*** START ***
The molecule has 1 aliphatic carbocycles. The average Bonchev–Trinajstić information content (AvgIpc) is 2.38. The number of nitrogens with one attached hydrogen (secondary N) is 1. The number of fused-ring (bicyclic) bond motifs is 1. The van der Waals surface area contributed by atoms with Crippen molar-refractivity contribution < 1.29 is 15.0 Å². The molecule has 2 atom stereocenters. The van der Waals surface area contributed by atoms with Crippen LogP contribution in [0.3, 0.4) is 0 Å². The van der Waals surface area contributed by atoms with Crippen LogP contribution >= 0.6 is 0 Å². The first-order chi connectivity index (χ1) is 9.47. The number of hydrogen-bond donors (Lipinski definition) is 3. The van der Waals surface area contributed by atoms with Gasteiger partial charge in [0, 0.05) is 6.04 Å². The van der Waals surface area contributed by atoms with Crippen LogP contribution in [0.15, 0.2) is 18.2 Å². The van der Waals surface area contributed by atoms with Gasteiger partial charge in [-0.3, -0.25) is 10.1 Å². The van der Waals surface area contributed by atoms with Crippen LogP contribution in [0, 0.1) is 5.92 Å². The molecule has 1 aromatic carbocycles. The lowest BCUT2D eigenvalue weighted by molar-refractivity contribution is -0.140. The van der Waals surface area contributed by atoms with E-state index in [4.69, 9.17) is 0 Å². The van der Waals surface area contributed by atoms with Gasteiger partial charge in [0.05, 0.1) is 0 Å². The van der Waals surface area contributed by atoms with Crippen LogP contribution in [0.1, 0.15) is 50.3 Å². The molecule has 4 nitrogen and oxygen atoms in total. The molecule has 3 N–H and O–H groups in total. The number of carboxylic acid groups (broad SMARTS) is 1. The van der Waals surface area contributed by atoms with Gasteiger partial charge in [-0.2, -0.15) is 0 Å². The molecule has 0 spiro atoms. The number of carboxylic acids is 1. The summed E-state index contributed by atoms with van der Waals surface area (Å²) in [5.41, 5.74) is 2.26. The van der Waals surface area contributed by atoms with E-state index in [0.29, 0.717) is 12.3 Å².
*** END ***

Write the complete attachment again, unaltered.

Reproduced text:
The molecule has 1 aliphatic carbocycles. The average Bonchev–Trinajstić information content (AvgIpc) is 2.38. The number of nitrogens with one attached hydrogen (secondary N) is 1. The number of fused-ring (bicyclic) bond motifs is 1. The van der Waals surface area contributed by atoms with Crippen molar-refractivity contribution < 1.29 is 15.0 Å². The molecule has 2 atom stereocenters. The van der Waals surface area contributed by atoms with Crippen LogP contribution in [0.3, 0.4) is 0 Å². The van der Waals surface area contributed by atoms with Crippen LogP contribution >= 0.6 is 0 Å². The first-order chi connectivity index (χ1) is 9.47. The number of hydrogen-bond donors (Lipinski definition) is 3. The van der Waals surface area contributed by atoms with Gasteiger partial charge in [0, 0.05) is 6.04 Å². The van der Waals surface area contributed by atoms with Crippen LogP contribution in [0.15, 0.2) is 18.2 Å². The van der Waals surface area contributed by atoms with Gasteiger partial charge in [-0.3, -0.25) is 10.1 Å². The van der Waals surface area contributed by atoms with Crippen LogP contribution in [0, 0.1) is 5.92 Å². The molecule has 1 aromatic carbocycles. The lowest BCUT2D eigenvalue weighted by molar-refractivity contribution is -0.140. The van der Waals surface area contributed by atoms with E-state index in [4.69, 9.17) is 0 Å². The van der Waals surface area contributed by atoms with Gasteiger partial charge in [0.05, 0.1) is 0 Å². The van der Waals surface area contributed by atoms with Crippen LogP contribution in [0.1, 0.15) is 50.3 Å². The molecule has 4 nitrogen and oxygen atoms in total. The molecule has 3 N–H and O–H groups in total. The number of carboxylic acid groups (broad SMARTS) is 1. The van der Waals surface area contributed by atoms with Gasteiger partial charge in [-0.2, -0.15) is 0 Å². The molecule has 0 spiro atoms. The number of carboxylic acids is 1. The summed E-state index contributed by atoms with van der Waals surface area (Å²) in [5.41, 5.74) is 2.26. The van der Waals surface area contributed by atoms with E-state index in [0.29, 0.717) is 12.3 Å².